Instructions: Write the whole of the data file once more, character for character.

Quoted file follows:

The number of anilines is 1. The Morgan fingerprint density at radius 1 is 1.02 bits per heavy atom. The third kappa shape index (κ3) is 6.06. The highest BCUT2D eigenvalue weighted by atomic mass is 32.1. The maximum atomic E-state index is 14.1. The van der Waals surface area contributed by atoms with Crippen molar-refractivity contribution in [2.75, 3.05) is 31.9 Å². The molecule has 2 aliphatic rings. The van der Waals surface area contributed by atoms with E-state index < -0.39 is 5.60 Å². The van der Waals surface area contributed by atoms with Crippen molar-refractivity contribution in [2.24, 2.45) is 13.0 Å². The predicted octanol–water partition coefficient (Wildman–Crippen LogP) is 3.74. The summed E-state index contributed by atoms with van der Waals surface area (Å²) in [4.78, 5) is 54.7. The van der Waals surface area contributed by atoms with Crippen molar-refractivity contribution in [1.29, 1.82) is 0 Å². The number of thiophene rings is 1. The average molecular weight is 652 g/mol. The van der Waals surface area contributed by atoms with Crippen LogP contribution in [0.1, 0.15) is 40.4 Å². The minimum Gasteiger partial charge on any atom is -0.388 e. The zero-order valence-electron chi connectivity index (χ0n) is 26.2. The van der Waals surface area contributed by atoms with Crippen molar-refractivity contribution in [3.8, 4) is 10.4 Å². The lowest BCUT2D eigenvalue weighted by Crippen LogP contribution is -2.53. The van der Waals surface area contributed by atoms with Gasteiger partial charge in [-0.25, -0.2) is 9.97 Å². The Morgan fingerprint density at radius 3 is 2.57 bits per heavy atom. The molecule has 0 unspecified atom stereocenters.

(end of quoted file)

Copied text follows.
The number of anilines is 1. The Morgan fingerprint density at radius 1 is 1.02 bits per heavy atom. The third kappa shape index (κ3) is 6.06. The highest BCUT2D eigenvalue weighted by atomic mass is 32.1. The maximum atomic E-state index is 14.1. The van der Waals surface area contributed by atoms with Crippen molar-refractivity contribution in [2.75, 3.05) is 31.9 Å². The molecule has 2 aliphatic rings. The van der Waals surface area contributed by atoms with E-state index < -0.39 is 5.60 Å². The van der Waals surface area contributed by atoms with Crippen molar-refractivity contribution in [2.24, 2.45) is 13.0 Å². The predicted octanol–water partition coefficient (Wildman–Crippen LogP) is 3.74. The summed E-state index contributed by atoms with van der Waals surface area (Å²) in [4.78, 5) is 54.7. The van der Waals surface area contributed by atoms with Crippen molar-refractivity contribution in [1.29, 1.82) is 0 Å². The number of thiophene rings is 1. The average molecular weight is 652 g/mol. The van der Waals surface area contributed by atoms with Crippen LogP contribution in [0.1, 0.15) is 40.4 Å². The minimum Gasteiger partial charge on any atom is -0.388 e. The zero-order valence-electron chi connectivity index (χ0n) is 26.2. The van der Waals surface area contributed by atoms with Crippen molar-refractivity contribution in [3.8, 4) is 10.4 Å². The lowest BCUT2D eigenvalue weighted by Crippen LogP contribution is -2.53. The van der Waals surface area contributed by atoms with Gasteiger partial charge in [-0.25, -0.2) is 9.97 Å². The Morgan fingerprint density at radius 3 is 2.57 bits per heavy atom. The molecule has 0 unspecified atom stereocenters.